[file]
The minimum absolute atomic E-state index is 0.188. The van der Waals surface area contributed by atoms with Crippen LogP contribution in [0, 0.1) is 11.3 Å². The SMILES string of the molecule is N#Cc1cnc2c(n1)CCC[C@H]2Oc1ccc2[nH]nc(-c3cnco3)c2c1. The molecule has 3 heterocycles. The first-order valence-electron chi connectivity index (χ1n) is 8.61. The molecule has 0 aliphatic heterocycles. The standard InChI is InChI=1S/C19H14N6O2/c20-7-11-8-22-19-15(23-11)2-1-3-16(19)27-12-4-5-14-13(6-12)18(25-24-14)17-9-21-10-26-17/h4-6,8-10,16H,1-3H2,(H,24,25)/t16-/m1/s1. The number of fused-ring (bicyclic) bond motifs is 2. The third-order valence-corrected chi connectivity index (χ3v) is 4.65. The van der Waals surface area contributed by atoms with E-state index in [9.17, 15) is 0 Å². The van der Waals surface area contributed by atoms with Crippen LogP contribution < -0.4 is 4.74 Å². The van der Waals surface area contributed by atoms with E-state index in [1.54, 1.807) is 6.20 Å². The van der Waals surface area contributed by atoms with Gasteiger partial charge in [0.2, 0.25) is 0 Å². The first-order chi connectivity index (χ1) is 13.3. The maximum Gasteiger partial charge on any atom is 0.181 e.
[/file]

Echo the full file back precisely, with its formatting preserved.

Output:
The minimum absolute atomic E-state index is 0.188. The van der Waals surface area contributed by atoms with Crippen LogP contribution in [0, 0.1) is 11.3 Å². The SMILES string of the molecule is N#Cc1cnc2c(n1)CCC[C@H]2Oc1ccc2[nH]nc(-c3cnco3)c2c1. The molecule has 3 heterocycles. The first-order valence-electron chi connectivity index (χ1n) is 8.61. The molecule has 0 aliphatic heterocycles. The standard InChI is InChI=1S/C19H14N6O2/c20-7-11-8-22-19-15(23-11)2-1-3-16(19)27-12-4-5-14-13(6-12)18(25-24-14)17-9-21-10-26-17/h4-6,8-10,16H,1-3H2,(H,24,25)/t16-/m1/s1. The number of fused-ring (bicyclic) bond motifs is 2. The third-order valence-corrected chi connectivity index (χ3v) is 4.65. The van der Waals surface area contributed by atoms with E-state index in [9.17, 15) is 0 Å². The van der Waals surface area contributed by atoms with Crippen LogP contribution < -0.4 is 4.74 Å². The van der Waals surface area contributed by atoms with E-state index in [1.54, 1.807) is 6.20 Å². The van der Waals surface area contributed by atoms with Gasteiger partial charge in [0.2, 0.25) is 0 Å². The first-order chi connectivity index (χ1) is 13.3. The maximum Gasteiger partial charge on any atom is 0.181 e.